12/4 at Carolina
Power play: 22.1%
Penalty kill: 83.1%
To the surprise of absolutely no one, the Hurricanes are really bad this season. At the time of writing, they’ve got a 7-13-3 record (17 points) and are serious contenders in the McEichel race. Despite this, the Hurricanes have their promising moments. October was a truly bad month but they rebounded the following month. A quick look at the above stats, out of context, might have you thinking that the ‘Canes are a fairly solid team, especially in the Eastern Conference. This couldn’t be further from the truth. The ‘Canes can’t sustain any success they have, and for every flash of brilliance, they seem hellbent on reversing it.
The Hurricanes’ recent home-and-home with the Penguins shows that the Canes can stay with one of the NHL’s top teams–on paper, anyway. They outshot the Pens in their first contest and came away with a 4-2 win, before being narrowly outshot at home and dropping the game 3-2. Eric Staal, Riley Nash, and Justin Faulk are tied for the team lead in points (15 apiece.) Meanwhile, our old friend Alex Semin is struggling mightily. Goaltending is also a huge weakness for the Hurricanes: starting goalie Cam Ward has a save percentage of of .907, while backup Anton Khudobin barely has his head above water at .900. The Hurricanes don’t allow a ton of shots, either–this isn’t a Holtby situation like last year.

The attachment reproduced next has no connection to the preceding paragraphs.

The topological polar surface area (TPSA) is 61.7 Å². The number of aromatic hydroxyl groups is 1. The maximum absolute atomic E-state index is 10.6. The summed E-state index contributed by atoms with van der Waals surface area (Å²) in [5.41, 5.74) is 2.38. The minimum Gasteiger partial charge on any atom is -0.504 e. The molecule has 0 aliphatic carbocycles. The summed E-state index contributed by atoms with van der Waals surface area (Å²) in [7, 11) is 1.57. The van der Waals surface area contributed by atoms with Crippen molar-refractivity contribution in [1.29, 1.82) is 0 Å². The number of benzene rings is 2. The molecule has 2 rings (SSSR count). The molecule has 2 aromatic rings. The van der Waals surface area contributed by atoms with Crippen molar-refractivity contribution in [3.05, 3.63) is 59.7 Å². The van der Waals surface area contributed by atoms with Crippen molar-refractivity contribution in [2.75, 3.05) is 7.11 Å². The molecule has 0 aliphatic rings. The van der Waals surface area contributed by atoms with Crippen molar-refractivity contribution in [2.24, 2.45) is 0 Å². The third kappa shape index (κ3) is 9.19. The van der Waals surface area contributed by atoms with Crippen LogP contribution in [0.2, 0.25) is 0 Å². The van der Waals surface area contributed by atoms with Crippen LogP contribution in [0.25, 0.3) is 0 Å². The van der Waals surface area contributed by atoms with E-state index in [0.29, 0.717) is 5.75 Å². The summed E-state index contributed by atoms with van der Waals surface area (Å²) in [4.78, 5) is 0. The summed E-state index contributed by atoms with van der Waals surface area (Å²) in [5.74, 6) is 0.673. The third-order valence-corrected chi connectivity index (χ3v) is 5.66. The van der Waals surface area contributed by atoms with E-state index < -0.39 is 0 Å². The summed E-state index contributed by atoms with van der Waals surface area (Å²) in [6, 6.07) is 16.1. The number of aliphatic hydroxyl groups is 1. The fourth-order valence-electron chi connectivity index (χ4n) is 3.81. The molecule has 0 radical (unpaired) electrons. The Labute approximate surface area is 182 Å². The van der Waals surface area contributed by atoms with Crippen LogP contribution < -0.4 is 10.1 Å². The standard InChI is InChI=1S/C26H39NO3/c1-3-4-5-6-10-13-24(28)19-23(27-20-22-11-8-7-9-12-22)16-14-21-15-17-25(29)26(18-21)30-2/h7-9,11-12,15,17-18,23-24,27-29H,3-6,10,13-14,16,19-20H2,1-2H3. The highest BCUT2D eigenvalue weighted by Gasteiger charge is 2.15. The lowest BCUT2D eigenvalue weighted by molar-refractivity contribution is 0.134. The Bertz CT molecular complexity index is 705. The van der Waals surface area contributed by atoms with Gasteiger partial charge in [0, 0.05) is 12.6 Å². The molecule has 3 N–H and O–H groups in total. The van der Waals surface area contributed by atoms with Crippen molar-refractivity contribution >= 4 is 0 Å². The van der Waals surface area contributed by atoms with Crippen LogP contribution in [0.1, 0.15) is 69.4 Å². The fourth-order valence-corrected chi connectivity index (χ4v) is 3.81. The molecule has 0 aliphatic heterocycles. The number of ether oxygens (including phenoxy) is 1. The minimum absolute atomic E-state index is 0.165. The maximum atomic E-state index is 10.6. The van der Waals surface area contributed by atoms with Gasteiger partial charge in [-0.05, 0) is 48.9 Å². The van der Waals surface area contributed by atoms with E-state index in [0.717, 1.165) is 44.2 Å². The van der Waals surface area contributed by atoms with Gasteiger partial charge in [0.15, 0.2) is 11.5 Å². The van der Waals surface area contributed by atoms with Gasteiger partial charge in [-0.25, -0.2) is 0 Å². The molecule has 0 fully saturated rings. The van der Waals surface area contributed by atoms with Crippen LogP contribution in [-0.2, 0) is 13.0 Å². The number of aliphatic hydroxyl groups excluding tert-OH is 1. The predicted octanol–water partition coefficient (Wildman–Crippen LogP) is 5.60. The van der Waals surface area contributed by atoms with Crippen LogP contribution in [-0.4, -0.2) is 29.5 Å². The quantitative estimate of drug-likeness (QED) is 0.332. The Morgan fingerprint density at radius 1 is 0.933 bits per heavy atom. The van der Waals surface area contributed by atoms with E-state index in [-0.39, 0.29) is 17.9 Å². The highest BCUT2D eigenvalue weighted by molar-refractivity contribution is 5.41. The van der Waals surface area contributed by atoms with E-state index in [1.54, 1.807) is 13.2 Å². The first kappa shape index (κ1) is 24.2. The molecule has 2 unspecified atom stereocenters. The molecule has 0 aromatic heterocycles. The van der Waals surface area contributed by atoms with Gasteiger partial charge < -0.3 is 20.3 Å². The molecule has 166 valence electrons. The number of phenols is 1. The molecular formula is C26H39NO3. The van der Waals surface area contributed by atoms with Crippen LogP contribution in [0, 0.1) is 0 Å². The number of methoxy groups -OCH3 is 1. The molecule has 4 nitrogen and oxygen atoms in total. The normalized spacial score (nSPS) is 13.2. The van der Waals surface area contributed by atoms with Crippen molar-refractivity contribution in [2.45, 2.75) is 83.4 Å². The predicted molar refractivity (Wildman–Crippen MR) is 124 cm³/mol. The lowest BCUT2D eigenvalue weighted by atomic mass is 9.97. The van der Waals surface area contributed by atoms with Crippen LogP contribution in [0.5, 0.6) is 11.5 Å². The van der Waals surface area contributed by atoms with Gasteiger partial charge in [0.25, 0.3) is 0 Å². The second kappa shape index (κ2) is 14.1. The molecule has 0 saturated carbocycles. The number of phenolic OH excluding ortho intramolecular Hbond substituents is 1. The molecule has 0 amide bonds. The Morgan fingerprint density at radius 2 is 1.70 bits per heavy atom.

Of the three games the Caps play this week, this might be the hardest one to predict. And giving away points to a division rival–even if they’re not a playoff contender–is the worst possible outcome.
12/6 at New Jersey
Power play: 20.6%
Penalty kill: 74.7%
The Caps have already played the Devils twice this season. The first matchup was a 6-2 blowout in the Caps’ favor; the second, an unbelievably boring 1-0 win for the Devils. The Devils aren’t a particularly good team, and they currently sit fifth in the Metro (right behind the Caps.) Their special teams and puck possession numbers are pedestrian. The same can be said of their PDO. All in all, the Devils are a very average team. Their division rival status should give the Caps additional incentive to steal two points.
Jaromir Jagr, Mike Cammalleri, and Adam Henrique provide the Devils with scoring punch. Cory Schneider’s solid numbers don’t reflect the insane workload he’s seen thus far. The Devils, however, are looking to end their four-game losing skid. They’ve got two opportunities, both on the road, to secure a win before playing the Caps Saturday night. The Devils face Pittsburgh and Toronto respectively, and the outcomes of each game will give the Caps a better idea of what to expect.